When the overdraft protection service disclosures are provided to customers, community banks also explain that in the event an overdraft occurs, it must be covered within a given timeframe, usually no more than 30 days. The customer is also informed that failure to cover the overdraft will result in termination of the privilege. Again, the ICBA agrees that this is appropriate.

After an overdraft occurs, some community banks may offer customers a short-term loan to cover the overdraft. However, the ICBA recommends that this decision be left to the discretion of the bank and not included in the disclosures, since other agency requirements that apply to the lending process would cover any loan that the bank may decide to make at a later date. Including a suggestion in the disclosures that a short-term credit may be available to cover an outstanding overdraft is apt to lead some customers to believe that such a loan is a given, when again, it is at the discretion of the bank based on the facts and circumstances of each particular situation.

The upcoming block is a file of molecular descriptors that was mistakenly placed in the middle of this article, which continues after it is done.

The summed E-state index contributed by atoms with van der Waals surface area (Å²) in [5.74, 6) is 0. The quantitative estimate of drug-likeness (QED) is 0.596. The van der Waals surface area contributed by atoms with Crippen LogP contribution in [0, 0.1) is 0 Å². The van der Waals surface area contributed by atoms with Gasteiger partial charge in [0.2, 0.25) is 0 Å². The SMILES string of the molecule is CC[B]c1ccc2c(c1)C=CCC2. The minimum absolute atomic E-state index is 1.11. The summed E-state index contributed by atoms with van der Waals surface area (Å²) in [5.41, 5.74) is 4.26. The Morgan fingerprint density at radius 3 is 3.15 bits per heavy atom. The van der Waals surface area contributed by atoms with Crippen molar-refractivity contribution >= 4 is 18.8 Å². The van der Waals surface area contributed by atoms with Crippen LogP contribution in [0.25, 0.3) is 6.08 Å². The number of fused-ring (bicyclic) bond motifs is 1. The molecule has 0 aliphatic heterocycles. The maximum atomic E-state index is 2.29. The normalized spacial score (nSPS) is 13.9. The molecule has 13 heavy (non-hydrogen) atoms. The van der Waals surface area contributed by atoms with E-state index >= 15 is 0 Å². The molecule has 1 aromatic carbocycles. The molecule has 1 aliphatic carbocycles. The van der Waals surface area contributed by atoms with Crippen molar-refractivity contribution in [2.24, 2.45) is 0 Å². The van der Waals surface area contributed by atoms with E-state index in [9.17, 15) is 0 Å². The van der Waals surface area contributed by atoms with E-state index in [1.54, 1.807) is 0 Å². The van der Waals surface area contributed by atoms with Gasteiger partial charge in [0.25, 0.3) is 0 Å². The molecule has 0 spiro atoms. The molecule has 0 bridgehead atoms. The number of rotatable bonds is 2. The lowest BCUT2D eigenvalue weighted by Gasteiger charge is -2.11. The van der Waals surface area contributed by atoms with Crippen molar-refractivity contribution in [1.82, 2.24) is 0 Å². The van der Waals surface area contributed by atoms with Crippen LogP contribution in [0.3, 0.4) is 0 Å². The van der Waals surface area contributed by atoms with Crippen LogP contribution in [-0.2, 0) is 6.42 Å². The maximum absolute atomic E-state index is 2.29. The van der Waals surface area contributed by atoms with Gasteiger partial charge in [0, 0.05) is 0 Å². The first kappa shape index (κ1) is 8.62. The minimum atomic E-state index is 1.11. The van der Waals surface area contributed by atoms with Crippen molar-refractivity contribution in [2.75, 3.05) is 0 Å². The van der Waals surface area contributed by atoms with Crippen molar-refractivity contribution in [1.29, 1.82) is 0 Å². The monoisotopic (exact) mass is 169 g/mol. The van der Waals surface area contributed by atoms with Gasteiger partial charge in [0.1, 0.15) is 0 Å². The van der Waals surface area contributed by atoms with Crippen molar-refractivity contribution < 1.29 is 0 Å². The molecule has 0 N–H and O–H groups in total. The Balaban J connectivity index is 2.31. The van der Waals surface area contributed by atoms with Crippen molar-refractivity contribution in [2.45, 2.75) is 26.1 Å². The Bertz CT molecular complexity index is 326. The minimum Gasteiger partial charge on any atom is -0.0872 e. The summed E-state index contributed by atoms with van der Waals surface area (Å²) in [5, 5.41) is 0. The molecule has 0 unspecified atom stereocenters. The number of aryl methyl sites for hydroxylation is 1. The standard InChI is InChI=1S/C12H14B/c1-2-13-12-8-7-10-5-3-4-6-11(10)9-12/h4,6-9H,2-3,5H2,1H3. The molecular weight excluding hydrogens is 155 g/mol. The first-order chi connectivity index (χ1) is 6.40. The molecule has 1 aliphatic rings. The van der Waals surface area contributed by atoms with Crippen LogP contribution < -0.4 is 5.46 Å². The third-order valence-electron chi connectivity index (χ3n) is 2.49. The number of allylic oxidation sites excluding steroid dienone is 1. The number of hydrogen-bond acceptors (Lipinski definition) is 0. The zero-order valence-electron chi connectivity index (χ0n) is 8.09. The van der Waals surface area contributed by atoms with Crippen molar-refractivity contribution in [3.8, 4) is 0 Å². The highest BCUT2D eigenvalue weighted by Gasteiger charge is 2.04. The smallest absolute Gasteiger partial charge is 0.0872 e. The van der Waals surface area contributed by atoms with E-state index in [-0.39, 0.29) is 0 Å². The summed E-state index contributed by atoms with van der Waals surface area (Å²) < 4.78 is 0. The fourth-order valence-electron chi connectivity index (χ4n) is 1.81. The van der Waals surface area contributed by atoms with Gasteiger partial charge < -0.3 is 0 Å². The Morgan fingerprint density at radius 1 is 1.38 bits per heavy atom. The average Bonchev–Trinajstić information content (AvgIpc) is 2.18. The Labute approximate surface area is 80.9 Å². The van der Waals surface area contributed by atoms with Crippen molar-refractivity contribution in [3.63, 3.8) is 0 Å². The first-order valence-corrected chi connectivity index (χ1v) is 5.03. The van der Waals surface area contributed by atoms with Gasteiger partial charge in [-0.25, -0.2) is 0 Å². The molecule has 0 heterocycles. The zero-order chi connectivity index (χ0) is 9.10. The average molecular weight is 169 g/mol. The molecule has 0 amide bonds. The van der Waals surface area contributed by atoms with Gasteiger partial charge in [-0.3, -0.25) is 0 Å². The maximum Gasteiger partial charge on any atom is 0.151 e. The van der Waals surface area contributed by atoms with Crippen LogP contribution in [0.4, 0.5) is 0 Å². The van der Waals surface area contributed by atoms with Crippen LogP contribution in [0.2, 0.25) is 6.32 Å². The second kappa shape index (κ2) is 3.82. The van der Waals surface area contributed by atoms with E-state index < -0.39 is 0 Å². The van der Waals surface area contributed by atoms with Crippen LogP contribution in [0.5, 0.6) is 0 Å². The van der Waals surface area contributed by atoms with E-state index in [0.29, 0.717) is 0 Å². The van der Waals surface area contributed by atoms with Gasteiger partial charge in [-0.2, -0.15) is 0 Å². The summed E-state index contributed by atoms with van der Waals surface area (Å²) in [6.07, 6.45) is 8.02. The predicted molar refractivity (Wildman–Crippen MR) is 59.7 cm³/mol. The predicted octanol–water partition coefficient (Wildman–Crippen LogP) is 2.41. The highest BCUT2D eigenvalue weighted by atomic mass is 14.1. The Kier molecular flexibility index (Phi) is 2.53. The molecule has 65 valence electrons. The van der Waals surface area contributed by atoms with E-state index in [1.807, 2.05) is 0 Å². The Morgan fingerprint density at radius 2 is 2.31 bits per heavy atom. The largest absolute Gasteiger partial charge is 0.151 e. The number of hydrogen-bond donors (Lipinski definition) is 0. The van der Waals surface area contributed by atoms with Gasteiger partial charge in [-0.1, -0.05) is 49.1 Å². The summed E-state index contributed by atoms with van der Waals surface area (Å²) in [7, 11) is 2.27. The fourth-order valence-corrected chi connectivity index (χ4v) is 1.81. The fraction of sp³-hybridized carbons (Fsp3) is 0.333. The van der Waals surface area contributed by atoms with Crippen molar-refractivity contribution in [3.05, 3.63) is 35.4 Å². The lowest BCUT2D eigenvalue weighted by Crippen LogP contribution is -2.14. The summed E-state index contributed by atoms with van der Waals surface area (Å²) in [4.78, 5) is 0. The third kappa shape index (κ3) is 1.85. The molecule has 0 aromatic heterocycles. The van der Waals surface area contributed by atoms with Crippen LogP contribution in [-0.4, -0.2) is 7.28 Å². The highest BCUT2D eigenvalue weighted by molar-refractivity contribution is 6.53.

Truth-in-Savings (Federal Reserve Regulation DD)

In addition to the Interagency Guidance proposed by the banking agencies, the Federal Reserve has proposed several amendments to Regulation DD (Truth-in-Savings Act) to ensure consumers receive appropriate disclosures and are aware of costs associated with overdraft protection services. The proposed revisions would require additional fee and other disclosures; require additional disclosures for advertisements; and expand the prohibition against misleading advertisements to include current account-holders.